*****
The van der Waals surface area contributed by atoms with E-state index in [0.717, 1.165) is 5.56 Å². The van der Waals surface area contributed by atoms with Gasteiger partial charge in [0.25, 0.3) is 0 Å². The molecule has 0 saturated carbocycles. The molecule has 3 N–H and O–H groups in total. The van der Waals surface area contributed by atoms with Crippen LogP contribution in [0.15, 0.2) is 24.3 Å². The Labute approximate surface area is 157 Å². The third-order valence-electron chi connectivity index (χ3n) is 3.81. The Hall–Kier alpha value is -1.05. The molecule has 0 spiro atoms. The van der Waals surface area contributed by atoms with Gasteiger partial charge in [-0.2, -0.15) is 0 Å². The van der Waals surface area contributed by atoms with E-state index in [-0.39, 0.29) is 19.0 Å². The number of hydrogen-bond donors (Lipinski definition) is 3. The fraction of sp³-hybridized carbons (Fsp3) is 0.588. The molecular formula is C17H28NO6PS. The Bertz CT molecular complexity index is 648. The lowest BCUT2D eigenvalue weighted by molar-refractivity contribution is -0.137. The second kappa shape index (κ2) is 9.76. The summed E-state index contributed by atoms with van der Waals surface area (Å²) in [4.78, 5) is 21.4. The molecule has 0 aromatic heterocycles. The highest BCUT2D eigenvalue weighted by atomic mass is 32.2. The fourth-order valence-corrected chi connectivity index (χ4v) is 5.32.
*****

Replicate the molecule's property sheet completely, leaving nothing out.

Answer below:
The van der Waals surface area contributed by atoms with E-state index in [0.717, 1.165) is 5.56 Å². The van der Waals surface area contributed by atoms with Gasteiger partial charge in [0.25, 0.3) is 0 Å². The molecule has 0 saturated carbocycles. The molecule has 3 N–H and O–H groups in total. The van der Waals surface area contributed by atoms with Crippen LogP contribution in [0.15, 0.2) is 24.3 Å². The Labute approximate surface area is 157 Å². The third-order valence-electron chi connectivity index (χ3n) is 3.81. The Hall–Kier alpha value is -1.05. The molecule has 0 spiro atoms. The van der Waals surface area contributed by atoms with Gasteiger partial charge in [-0.2, -0.15) is 0 Å². The van der Waals surface area contributed by atoms with E-state index in [-0.39, 0.29) is 19.0 Å². The number of hydrogen-bond donors (Lipinski definition) is 3. The fraction of sp³-hybridized carbons (Fsp3) is 0.588. The molecular formula is C17H28NO6PS. The Bertz CT molecular complexity index is 648. The lowest BCUT2D eigenvalue weighted by molar-refractivity contribution is -0.137. The second kappa shape index (κ2) is 9.76. The summed E-state index contributed by atoms with van der Waals surface area (Å²) in [4.78, 5) is 21.4. The molecule has 0 aromatic heterocycles. The highest BCUT2D eigenvalue weighted by atomic mass is 32.2. The fourth-order valence-corrected chi connectivity index (χ4v) is 5.32.